Yet the uncertainty of the direction and behavior of North Korea was seen as a serious problem and danger. They saw the U.S. bases in Japan as essential for the defense of South Korea. Another disturbing element was cooperation between North Korea, Iran, Israel, perhaps others, in military and nuclear equipment and arms. The conclusion was that in the current negotiations, “time was on the North Korean side” thus there was urgency in finding a solution.
From the South they saw the rise of China and its increased more capable military forces as well as the growth of a new nationalism and assertive and even dangerous behavior or confrontation in this maritime disputed area. One presenter showed a chart of the number and types of Chinese navel vessels and comparted them to weaker or smaller forces of other key nations in the Pacific including the U.S.
There was considerable discussion of how to make a bridge or rapprochement with China and find a way not only to find a solution to the South China Sea differences, but more importantly, over the long run to seek a more fundamental arrangement with China over the next decade seeking a peaceful and cooperative relationship. Several speakers said that economic ties would be key between the second and third largest global economies.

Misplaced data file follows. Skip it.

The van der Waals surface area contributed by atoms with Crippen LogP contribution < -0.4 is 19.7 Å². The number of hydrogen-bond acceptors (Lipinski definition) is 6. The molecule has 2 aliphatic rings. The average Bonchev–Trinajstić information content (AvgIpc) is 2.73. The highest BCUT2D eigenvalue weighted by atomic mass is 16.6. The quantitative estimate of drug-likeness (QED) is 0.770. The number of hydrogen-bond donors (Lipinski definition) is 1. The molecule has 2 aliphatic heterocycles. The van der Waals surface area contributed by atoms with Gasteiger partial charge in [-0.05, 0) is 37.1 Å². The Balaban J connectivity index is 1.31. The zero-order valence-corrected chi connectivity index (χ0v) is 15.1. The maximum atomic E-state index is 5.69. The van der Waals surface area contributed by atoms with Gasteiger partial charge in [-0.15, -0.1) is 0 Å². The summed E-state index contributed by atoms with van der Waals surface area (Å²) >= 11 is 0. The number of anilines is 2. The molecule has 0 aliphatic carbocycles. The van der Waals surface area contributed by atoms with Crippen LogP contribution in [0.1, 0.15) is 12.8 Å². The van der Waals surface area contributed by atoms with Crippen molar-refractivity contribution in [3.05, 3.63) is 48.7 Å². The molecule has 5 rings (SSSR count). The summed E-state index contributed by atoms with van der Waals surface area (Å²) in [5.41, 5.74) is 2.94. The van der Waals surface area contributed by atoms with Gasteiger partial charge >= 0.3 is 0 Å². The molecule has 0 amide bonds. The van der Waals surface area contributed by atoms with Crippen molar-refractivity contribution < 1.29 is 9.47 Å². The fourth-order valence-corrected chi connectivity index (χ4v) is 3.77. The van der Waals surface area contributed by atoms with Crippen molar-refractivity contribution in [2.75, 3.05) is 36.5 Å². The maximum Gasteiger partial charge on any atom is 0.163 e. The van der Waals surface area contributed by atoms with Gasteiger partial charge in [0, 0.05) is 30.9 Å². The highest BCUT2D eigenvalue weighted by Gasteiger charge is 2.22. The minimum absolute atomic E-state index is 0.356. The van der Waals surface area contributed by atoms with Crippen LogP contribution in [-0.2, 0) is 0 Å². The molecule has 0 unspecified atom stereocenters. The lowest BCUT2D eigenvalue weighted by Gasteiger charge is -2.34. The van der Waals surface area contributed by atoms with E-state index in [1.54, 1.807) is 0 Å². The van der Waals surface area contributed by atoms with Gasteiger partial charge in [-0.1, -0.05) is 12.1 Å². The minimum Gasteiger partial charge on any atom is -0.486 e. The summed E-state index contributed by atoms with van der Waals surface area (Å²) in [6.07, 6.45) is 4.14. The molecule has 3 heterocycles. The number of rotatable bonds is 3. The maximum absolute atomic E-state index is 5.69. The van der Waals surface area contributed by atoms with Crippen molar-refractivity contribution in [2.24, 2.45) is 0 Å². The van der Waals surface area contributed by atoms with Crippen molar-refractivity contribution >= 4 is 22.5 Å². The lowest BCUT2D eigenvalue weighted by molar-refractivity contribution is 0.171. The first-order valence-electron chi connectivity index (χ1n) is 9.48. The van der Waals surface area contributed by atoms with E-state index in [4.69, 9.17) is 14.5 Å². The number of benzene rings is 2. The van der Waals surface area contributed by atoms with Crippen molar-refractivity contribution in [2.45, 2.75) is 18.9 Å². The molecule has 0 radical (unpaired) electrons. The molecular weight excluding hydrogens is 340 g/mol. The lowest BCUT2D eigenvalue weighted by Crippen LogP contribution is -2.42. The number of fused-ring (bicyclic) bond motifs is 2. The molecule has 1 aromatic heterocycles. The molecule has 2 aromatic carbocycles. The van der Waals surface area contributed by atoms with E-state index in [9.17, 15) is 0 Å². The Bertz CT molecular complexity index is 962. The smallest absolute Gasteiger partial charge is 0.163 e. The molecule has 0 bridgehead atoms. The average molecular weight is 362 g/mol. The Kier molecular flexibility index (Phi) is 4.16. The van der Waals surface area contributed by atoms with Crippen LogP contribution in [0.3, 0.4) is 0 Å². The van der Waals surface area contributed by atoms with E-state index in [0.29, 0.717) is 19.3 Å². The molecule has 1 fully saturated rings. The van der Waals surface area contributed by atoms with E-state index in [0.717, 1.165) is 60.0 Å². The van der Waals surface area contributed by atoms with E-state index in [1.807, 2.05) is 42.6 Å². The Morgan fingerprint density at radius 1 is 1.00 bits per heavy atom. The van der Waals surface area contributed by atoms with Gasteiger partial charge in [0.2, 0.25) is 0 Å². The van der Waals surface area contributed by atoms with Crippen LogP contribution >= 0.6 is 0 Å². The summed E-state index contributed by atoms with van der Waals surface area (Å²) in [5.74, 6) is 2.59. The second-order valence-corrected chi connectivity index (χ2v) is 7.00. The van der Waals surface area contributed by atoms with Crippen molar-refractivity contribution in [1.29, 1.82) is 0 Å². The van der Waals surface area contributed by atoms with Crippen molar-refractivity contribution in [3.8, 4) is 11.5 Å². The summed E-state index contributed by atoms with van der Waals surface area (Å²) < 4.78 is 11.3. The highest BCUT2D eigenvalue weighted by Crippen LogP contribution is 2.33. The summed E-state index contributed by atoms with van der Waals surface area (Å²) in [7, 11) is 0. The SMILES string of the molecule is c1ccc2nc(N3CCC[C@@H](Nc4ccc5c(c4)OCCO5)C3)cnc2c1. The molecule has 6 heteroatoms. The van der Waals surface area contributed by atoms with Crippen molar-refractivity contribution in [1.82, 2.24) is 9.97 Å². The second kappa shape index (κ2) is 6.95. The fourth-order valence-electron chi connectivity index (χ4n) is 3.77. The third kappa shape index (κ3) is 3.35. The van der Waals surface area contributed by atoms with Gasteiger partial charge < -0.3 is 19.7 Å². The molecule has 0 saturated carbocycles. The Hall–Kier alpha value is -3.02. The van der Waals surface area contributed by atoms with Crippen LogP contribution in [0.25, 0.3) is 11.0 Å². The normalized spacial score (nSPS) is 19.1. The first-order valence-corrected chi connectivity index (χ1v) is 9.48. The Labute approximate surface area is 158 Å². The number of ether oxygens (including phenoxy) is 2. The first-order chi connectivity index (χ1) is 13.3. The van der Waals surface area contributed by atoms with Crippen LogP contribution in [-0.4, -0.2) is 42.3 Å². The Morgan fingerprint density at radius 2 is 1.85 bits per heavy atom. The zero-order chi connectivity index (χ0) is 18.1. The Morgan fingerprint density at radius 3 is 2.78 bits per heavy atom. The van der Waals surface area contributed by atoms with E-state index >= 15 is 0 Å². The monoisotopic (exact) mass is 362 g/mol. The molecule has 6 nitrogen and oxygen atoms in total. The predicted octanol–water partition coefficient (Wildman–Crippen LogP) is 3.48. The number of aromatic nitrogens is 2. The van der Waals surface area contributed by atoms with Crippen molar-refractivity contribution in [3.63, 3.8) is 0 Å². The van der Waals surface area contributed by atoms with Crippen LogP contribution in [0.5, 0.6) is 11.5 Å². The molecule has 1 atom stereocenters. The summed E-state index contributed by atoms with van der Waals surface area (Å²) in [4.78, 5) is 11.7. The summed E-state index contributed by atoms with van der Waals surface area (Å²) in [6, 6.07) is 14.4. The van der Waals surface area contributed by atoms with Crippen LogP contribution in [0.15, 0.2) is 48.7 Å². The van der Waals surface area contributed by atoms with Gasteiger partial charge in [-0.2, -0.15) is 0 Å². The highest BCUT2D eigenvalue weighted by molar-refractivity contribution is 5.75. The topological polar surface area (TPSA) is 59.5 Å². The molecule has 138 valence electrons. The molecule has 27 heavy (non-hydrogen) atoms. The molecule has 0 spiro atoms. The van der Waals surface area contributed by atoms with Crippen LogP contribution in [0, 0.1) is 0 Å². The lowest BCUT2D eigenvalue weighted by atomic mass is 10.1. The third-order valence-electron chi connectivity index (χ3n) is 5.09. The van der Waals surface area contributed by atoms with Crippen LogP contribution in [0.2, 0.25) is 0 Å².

One issue that was raised was the concept of ‘the inevitable confrontation/war between the U.S. and China.” This is another myopic and ideological driven idea by the war hawks of the “Chicago School” and neo-cons in America and also fueled in China by some of its military. It is a concept that was rejected by one wise speaker and certainly by this writer and has the danger of being a “self-fulfilling” prophesy. It serves only those who make a living from conflict.
One question that was raised by this writer, was how could the collective nations of the Pacific region work in a better concerted way to point the path not only to a productive and peaceful regional and global role for China, but create key incentives for China to be a responsible partner and see a deep and lasting stake in collective security and prosperity for the whole region and a sense of joint interest in maintaining peace.